" This idea is vivid in both short stories, when the reader is given the idea that the character of Linda was destined to be much more in her life, but is unable to do so because of Stanley. The character of Stanley seems to serve as a reminder that company in marriage does not call for a necessary unity, instead, the individuals lives seem further divided, torn by the intimacy and estrangement provoked.Metaphors are a crucial element of Mansfield's stories, and are a further aid into understanding her thought process in the stories. An example would be the aloe in Prelude, serving as a symbol for Linda's seemingly unfruitful or non flowering life. This too has a certain duality, for later on in At the Bay we learn that the aloe may also represent Linda's


This phenomenological aspect of Mansfield's writing is an apparent link to nature, which flows throughout both stories. Following this notion is the idea of the bursting wallpaper, and the vivid dreams that Linda experiences, all sensations and emotions that serve to further help the reader interpret the characters. We can see that perhaps Mansfield's female characters seek solitude in nature, a diversion from their dreary lives.Juxtaposition is important in At the Bay, for Stanley is frequently juxtaposed alongside the character of Jonathan.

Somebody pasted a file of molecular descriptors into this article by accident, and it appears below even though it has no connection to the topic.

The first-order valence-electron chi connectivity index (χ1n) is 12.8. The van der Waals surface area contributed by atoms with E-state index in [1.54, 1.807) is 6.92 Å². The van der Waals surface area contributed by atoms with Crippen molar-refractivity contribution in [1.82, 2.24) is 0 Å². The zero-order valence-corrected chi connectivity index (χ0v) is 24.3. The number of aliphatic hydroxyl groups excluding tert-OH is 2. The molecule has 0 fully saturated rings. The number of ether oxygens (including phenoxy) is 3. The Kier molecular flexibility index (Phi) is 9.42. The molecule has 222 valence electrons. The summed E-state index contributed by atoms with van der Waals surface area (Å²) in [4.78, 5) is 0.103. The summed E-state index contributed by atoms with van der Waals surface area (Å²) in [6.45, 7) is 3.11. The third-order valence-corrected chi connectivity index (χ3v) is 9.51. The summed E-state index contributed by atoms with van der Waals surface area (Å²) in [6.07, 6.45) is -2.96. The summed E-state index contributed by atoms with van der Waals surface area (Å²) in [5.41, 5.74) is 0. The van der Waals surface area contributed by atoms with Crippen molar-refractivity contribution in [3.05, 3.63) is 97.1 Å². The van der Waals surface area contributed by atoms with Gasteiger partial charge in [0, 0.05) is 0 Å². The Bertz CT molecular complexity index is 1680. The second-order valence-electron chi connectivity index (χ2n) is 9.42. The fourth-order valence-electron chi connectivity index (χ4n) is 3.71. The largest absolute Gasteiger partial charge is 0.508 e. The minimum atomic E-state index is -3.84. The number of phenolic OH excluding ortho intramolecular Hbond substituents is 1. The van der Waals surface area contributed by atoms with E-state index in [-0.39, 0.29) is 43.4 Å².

His character creates tension in the plot, and indirectly influences the other characters, causing episodic sequences, unique only to Impressionism. Mansfield incorporates an immense psychological presence in her formation of these characters, giving them almost Freudian qualities. "all humans are endowed with an unconscious in which potent sexual and aggressive drives, and defenses against them, struggle for supremacy." By using these concepts in the above stories, Mansfield sheds a light on to her characters that makes them seen unordinary. She does this by focusing deeply on the characters themselves, and their placing in mundane everyday happenings that would do not usually evoke heroism.Impressionism seems more evident in At the Bay, for symbolism further envelopes the reader, shedding new light on the characters.

The Manuka tree's flowers seem to be another metaphor for Linda's unfulfilled existence, "Why, then, flower at all? Who takes the trouble- or the joy - to make all these things that are wasted, wasted....

.It was uncanny." Beryl's constant self-absorption is seen as an escape from her void relationships, and like Linda, retreats into her dream world, where she envisions herself being rescued by a perfect man. Both stories seem

to reflect the Socratic idea of the unexamined life, a role that is played out by almost all the characters.